To improve the system, along with infrastructural improvement, we must design a strong training program for faculty for graduate school.

from:  Pervez Ahmed
Posted on: Aug 10, 2012 at 13:44 IST

Of course, in present scenario our universities are lagging much
behind universities of west in terms of research activities. Somehow
Indian students are also responsible for that, once they get admission
in top universities of India like IIT's or NIT's, which possessed
develop labs for research works and if required AICTE and UGC can
provide lots of funds also. But students don't want to indulge
themselves in research activities and their final dreams is only to
achieve high paying jobs finally in multinational companies and they
also know they will since that college has guaranteed placement. Also,
students who are interested in doing research works doesn't paid well
from the central regulatory bodies, which also hampering research
works in India.

from:  sanjeev sinha
Posted on: Aug 10, 2012 at 13:33 IST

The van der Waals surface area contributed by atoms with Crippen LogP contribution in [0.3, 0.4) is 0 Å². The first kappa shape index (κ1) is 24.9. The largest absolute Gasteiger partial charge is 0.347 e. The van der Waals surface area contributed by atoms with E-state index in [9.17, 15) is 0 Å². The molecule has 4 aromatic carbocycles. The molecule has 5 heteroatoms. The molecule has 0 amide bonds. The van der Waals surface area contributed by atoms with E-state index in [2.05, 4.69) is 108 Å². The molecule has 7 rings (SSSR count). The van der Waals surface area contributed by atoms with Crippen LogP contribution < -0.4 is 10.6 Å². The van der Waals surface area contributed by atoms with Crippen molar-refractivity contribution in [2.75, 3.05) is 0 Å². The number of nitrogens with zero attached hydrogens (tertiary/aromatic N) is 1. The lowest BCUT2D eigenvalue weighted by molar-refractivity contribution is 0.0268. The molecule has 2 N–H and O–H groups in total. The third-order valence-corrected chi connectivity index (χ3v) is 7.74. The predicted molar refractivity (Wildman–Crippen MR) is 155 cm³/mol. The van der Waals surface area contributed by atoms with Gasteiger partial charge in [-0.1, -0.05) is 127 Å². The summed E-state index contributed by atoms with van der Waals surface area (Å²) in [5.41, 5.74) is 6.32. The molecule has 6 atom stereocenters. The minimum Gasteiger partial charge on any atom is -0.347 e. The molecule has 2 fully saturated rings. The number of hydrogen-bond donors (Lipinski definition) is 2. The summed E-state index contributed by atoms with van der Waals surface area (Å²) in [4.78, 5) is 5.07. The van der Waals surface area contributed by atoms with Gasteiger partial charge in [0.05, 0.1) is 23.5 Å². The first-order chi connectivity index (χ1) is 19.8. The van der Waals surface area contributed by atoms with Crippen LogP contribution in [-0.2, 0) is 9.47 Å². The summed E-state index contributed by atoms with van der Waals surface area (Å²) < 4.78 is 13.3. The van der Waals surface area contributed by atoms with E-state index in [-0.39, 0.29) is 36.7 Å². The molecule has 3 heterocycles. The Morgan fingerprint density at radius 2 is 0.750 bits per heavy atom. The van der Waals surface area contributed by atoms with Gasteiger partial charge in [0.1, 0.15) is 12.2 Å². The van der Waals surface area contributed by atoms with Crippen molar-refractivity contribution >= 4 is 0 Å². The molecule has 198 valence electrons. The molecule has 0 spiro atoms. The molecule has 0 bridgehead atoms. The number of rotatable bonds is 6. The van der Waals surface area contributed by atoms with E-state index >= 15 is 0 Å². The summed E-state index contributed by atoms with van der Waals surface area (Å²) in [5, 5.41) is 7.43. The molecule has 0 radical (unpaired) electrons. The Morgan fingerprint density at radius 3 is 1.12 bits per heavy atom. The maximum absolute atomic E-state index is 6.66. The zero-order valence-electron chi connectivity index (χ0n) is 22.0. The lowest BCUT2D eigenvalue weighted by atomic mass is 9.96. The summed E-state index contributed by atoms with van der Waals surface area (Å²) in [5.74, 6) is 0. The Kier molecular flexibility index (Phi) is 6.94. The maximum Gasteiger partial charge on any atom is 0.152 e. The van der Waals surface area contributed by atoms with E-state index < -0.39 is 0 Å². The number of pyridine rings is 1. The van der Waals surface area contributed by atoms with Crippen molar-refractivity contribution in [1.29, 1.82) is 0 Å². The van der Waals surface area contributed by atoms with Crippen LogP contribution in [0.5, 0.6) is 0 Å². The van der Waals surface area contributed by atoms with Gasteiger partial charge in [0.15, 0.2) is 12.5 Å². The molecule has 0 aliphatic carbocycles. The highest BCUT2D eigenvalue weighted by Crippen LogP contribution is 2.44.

I see many comments loaded with cynicism, some appreciating the writer.
The fundamental point that I take away from this opinion of Dr Krishna
Kumar is the fact that the sense of enquiry and seeking knowledge is
being killed. I do not believe that the west has a fool proof model or
something that needs to be aped to be counted as successful. This
education system is creating an indian population which is xenophobic,
narrow minded and petty which doesnt augur well for our children.

from:  Vanchy
Posted on: Aug 10, 2012 at 13:30 IST

What a beautiful analysis? Talent has taken the back seat. Merit has to look for WEST policy or Multinationals coming to this country.

from:  a.natarajan
Posted on: Aug 10, 2012 at 13:19 IST

I totally agree with the writer. I am well versed with the criteria
these people use for selections and I feel it really disgusting that our
potential/suitability for any course is judged on the basis of marks in
10 and 12. Many people like me have suffered from this obsolete way of
thinking. I hope something good emerges and removes this pathetic system

from:  Nikhil
Posted on: Aug 10, 2012 at 12:28 IST

We have excellent Professors, Service Officers who can change the face of the country, but they are sidelined by Politicians. Author Professor himself can bring a big amount of change if given all the powers. Thanks for the article.